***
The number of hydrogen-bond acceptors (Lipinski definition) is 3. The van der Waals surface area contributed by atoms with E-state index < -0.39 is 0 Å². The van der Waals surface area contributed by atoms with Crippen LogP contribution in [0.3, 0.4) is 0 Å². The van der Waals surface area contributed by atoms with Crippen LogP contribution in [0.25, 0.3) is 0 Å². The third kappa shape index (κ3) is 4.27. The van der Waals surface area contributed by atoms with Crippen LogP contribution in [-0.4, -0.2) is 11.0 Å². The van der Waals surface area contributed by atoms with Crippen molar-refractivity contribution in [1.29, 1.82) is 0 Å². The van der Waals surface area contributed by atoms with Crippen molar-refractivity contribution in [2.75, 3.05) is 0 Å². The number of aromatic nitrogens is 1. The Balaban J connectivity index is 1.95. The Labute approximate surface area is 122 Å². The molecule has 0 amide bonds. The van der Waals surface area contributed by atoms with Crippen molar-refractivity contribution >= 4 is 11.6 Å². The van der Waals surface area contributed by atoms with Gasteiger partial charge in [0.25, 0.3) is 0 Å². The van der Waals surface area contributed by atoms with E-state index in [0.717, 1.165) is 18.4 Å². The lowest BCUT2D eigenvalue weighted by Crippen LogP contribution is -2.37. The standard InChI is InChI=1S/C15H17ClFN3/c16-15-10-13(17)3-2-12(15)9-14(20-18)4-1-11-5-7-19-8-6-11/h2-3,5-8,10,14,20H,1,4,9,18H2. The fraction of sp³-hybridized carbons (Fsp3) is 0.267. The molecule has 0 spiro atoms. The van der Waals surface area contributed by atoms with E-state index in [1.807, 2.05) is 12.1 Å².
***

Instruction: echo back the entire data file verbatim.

The number of hydrogen-bond acceptors (Lipinski definition) is 3. The van der Waals surface area contributed by atoms with E-state index < -0.39 is 0 Å². The van der Waals surface area contributed by atoms with Crippen LogP contribution in [0.3, 0.4) is 0 Å². The van der Waals surface area contributed by atoms with Crippen LogP contribution in [0.25, 0.3) is 0 Å². The third kappa shape index (κ3) is 4.27. The van der Waals surface area contributed by atoms with Crippen LogP contribution in [-0.4, -0.2) is 11.0 Å². The van der Waals surface area contributed by atoms with Crippen molar-refractivity contribution in [1.29, 1.82) is 0 Å². The van der Waals surface area contributed by atoms with Crippen molar-refractivity contribution in [2.75, 3.05) is 0 Å². The number of aromatic nitrogens is 1. The Balaban J connectivity index is 1.95. The Labute approximate surface area is 122 Å². The molecule has 0 amide bonds. The van der Waals surface area contributed by atoms with Crippen molar-refractivity contribution >= 4 is 11.6 Å². The van der Waals surface area contributed by atoms with Gasteiger partial charge in [0.25, 0.3) is 0 Å². The van der Waals surface area contributed by atoms with E-state index in [0.717, 1.165) is 18.4 Å². The lowest BCUT2D eigenvalue weighted by Crippen LogP contribution is -2.37. The standard InChI is InChI=1S/C15H17ClFN3/c16-15-10-13(17)3-2-12(15)9-14(20-18)4-1-11-5-7-19-8-6-11/h2-3,5-8,10,14,20H,1,4,9,18H2. The fraction of sp³-hybridized carbons (Fsp3) is 0.267. The molecule has 0 spiro atoms. The van der Waals surface area contributed by atoms with E-state index in [1.807, 2.05) is 12.1 Å².